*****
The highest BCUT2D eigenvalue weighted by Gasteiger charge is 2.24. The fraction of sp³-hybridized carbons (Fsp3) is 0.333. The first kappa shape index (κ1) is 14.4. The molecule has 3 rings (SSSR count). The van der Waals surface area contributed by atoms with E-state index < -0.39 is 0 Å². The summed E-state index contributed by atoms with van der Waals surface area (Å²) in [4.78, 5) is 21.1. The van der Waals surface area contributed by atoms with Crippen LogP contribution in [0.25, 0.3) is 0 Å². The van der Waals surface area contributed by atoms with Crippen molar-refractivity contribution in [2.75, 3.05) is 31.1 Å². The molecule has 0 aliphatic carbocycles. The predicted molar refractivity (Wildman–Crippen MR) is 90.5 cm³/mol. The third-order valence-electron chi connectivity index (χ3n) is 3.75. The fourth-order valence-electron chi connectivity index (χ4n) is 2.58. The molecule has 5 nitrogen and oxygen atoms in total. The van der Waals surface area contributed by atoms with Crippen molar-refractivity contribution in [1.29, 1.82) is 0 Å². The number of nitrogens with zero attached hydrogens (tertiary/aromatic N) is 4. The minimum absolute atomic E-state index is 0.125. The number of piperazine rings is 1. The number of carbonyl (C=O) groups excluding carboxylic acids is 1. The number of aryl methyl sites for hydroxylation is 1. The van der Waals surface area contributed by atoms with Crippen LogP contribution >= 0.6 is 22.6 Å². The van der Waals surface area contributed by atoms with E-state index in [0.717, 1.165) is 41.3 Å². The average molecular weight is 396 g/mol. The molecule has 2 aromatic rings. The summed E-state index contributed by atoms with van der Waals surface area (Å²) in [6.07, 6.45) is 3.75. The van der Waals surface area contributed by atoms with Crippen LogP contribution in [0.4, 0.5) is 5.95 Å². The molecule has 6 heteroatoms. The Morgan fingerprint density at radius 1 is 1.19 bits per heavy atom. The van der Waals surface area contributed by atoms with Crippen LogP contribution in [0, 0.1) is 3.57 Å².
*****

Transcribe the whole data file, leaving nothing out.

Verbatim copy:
The highest BCUT2D eigenvalue weighted by Gasteiger charge is 2.24. The fraction of sp³-hybridized carbons (Fsp3) is 0.333. The first kappa shape index (κ1) is 14.4. The molecule has 3 rings (SSSR count). The van der Waals surface area contributed by atoms with E-state index < -0.39 is 0 Å². The summed E-state index contributed by atoms with van der Waals surface area (Å²) in [4.78, 5) is 21.1. The van der Waals surface area contributed by atoms with Crippen LogP contribution in [0.25, 0.3) is 0 Å². The van der Waals surface area contributed by atoms with Crippen molar-refractivity contribution in [2.75, 3.05) is 31.1 Å². The molecule has 0 aliphatic carbocycles. The predicted molar refractivity (Wildman–Crippen MR) is 90.5 cm³/mol. The third-order valence-electron chi connectivity index (χ3n) is 3.75. The fourth-order valence-electron chi connectivity index (χ4n) is 2.58. The molecule has 5 nitrogen and oxygen atoms in total. The van der Waals surface area contributed by atoms with Crippen molar-refractivity contribution in [1.29, 1.82) is 0 Å². The number of nitrogens with zero attached hydrogens (tertiary/aromatic N) is 4. The minimum absolute atomic E-state index is 0.125. The number of piperazine rings is 1. The number of carbonyl (C=O) groups excluding carboxylic acids is 1. The number of aryl methyl sites for hydroxylation is 1. The van der Waals surface area contributed by atoms with Crippen LogP contribution >= 0.6 is 22.6 Å². The van der Waals surface area contributed by atoms with E-state index in [0.717, 1.165) is 41.3 Å². The average molecular weight is 396 g/mol. The molecule has 2 aromatic rings. The summed E-state index contributed by atoms with van der Waals surface area (Å²) in [6.07, 6.45) is 3.75. The van der Waals surface area contributed by atoms with Crippen LogP contribution in [0.4, 0.5) is 5.95 Å². The molecule has 6 heteroatoms. The Morgan fingerprint density at radius 1 is 1.19 bits per heavy atom. The van der Waals surface area contributed by atoms with Crippen LogP contribution in [0, 0.1) is 3.57 Å².